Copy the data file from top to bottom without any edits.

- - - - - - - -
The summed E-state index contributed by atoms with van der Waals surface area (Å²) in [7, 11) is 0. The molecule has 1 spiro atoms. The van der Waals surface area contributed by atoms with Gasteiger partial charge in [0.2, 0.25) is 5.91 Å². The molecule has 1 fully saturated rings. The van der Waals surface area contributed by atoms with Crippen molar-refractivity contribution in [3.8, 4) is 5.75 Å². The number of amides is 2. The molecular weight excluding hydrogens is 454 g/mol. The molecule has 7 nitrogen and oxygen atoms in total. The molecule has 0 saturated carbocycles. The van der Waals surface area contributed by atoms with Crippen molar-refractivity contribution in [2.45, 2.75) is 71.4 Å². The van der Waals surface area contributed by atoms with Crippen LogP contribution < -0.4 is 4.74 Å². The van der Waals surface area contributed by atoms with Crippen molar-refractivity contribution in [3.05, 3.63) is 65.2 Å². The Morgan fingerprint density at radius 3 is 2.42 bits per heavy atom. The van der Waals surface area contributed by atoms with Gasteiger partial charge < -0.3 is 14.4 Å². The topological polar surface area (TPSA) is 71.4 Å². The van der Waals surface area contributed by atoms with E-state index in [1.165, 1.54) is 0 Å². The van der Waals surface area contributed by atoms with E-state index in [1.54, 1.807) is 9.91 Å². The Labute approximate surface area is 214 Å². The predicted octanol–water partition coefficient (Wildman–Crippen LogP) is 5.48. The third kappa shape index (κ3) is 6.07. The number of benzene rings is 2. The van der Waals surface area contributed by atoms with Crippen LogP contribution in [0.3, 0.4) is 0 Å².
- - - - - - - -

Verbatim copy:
The summed E-state index contributed by atoms with van der Waals surface area (Å²) in [7, 11) is 0. The molecule has 1 spiro atoms. The van der Waals surface area contributed by atoms with Gasteiger partial charge in [0.2, 0.25) is 5.91 Å². The molecule has 1 fully saturated rings. The van der Waals surface area contributed by atoms with Crippen molar-refractivity contribution in [3.8, 4) is 5.75 Å². The number of amides is 2. The molecular weight excluding hydrogens is 454 g/mol. The molecule has 7 nitrogen and oxygen atoms in total. The molecule has 0 saturated carbocycles. The van der Waals surface area contributed by atoms with Crippen molar-refractivity contribution in [2.45, 2.75) is 71.4 Å². The van der Waals surface area contributed by atoms with Crippen LogP contribution < -0.4 is 4.74 Å². The van der Waals surface area contributed by atoms with Crippen molar-refractivity contribution in [3.05, 3.63) is 65.2 Å². The Morgan fingerprint density at radius 3 is 2.42 bits per heavy atom. The van der Waals surface area contributed by atoms with Gasteiger partial charge < -0.3 is 14.4 Å². The topological polar surface area (TPSA) is 71.4 Å². The van der Waals surface area contributed by atoms with E-state index in [1.165, 1.54) is 0 Å². The van der Waals surface area contributed by atoms with E-state index in [1.54, 1.807) is 9.91 Å². The Labute approximate surface area is 214 Å². The predicted octanol–water partition coefficient (Wildman–Crippen LogP) is 5.48. The third kappa shape index (κ3) is 6.07. The number of benzene rings is 2. The van der Waals surface area contributed by atoms with Crippen LogP contribution in [0.3, 0.4) is 0 Å².